Score: 7/10

Conclusions

It was good to catch up with Gleann Mor, hear their chat and spotlight some of their activities. Unfortunately, on the night, they were overshadowed by the value of Càrn Mòr and the bravado of North Star Spirits. Both whiskies were ok, but I just couldn’t see myself purchasing them online later that evening.

The Longmorn was the one on the night I wanted more of. You’ll see from the photographs, that sample sizes varied and fill levels. At least this wasn’t like some online tastings were 1.75 or 2cl measures have been dished out. You need a little more just to decide whether you really are enjoying something to make a purchase. In saying this, the Longmorn is classy and harks back to a bygone age. Big, bold, rugged, but with a certain style and swagger that wins you over.

The Bowmore is bloody good and that’s all I’m saying! If you want to experience what this distillery can do instead of the tepid dirty dishwater it bottles mainly as a core range, then, this is your opportunity.

I know some online have raised the issue of the price? You speak to any indie nowadays and they’ll tell you that the price of casks – especially good casks – is going up. This, in turn, increases their costs and the retailers have to make their cut on top. And casks with names like Longmorn and Bowmore won’t come cheap and when they are both this good, then, I’m happy to make such a purchase. And that’s the benefit of events such as this: allowing you to try before you buy.

I’m a fan of Cambus and it is hard to remember actually having a bad one. Take this release for instance. The cask has probably been filled more often than a Rolls-Royce Phantom (Tweed’s transportation of choice) and yet the outcome is still pleasurable.

The Ben Nevis is perfectly drinkable and pleasant, but it seems a midway point. The cask wood and the distillate are still sorting out their relationship. Neither wants to take the lead and you have a muddled situation. I cannot help think, given a few more years, what the outcome would be. However, this is priced accordingly and just shows at 4 years old what is possible. Heck, call it a London whisky and double the price! Solid stuff and I know it’s being enjoyed by many and rightly so. Given the choice, I’d just reach for the official 10 year old and lap it up instead.

All in all, a successful night and well-orchestrated by Arthur at Royal Mile Whiskies. I know that Rose appreciated being involved and getting a chance to try these whiskies. And as the retailer ships abroad, for those further afield, there was the option to continue their enjoyment, or at the very least expanded their knowledge and appreciate of what’s happening within the Scottish independent bottling scene. And in today’s climate that can only be a good thing, as we all need some positives right now.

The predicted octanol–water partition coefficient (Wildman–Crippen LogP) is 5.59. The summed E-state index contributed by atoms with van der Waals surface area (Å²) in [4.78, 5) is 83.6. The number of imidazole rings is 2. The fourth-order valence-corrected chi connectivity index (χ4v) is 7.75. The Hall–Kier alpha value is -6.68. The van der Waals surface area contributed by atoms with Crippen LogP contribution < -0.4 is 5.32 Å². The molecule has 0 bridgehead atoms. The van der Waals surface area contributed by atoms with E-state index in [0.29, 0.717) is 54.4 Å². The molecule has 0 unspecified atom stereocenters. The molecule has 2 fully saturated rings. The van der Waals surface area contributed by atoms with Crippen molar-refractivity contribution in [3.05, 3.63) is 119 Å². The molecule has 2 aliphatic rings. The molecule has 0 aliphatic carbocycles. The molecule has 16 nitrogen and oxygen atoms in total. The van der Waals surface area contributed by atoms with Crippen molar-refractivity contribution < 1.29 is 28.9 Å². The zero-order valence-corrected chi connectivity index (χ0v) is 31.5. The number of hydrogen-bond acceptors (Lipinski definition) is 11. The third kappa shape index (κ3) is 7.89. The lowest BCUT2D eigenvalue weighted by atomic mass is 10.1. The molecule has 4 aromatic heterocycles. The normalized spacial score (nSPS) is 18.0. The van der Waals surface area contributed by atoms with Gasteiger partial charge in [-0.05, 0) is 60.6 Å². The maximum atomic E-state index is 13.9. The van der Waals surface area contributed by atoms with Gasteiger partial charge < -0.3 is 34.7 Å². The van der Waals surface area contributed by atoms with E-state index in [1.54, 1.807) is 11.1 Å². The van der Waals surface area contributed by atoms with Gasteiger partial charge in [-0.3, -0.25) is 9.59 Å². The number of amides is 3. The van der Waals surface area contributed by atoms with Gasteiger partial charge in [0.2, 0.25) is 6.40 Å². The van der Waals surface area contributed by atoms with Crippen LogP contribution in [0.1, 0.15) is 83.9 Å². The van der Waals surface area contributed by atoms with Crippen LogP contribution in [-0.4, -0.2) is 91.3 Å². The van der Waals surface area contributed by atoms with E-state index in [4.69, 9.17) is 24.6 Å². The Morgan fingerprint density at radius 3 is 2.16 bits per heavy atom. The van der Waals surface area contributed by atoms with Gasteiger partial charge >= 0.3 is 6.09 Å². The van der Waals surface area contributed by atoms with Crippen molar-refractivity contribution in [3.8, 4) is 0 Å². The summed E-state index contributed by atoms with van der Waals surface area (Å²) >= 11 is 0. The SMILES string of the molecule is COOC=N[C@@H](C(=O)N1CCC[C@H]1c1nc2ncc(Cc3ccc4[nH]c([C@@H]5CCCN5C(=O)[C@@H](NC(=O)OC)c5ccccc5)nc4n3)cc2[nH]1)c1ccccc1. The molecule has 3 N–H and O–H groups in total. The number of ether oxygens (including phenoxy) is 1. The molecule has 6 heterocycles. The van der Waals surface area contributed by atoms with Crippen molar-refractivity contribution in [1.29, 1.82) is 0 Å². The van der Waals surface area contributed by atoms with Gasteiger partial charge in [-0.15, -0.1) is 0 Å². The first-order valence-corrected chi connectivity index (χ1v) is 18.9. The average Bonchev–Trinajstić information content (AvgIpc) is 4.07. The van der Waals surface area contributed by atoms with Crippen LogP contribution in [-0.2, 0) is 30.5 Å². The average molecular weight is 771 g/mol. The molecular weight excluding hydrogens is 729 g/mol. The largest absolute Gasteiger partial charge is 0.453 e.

Photographs taken by From Where I Dram.

  1. Avatar
    Thropplenoggin says:

    I’ve had similar issues with fill levels in sample bottles from one of the big online whisky retailers. When I queried this, I got a very poor response, to whit: “it’s just a machinery error. Unluckily, this sample has been poured a little less drink than the rest of the stock”. Surely there’s a legal requirement to give you the 3cl you pay for?

    Anyway, I’m glad you covered this tasting session, especially as those North Star bottles far exceed my wallet!

    1. Jason
      Jason says:

      Hi Thropplenoggin

      Yeah, I have heard of some online tastings only providing 1.75-2cl, which is disappointing. Samples are good publicity and with RMW selling these whiskies online the evening of the event, they can immediately result in sales and positive word of mouth.

      The NS releases are long-awaited, so this was a good preview opportunity. Both justify the price in my opinion, but I acknowledge they will be beyond the reach of many.

      Cheers, Jason.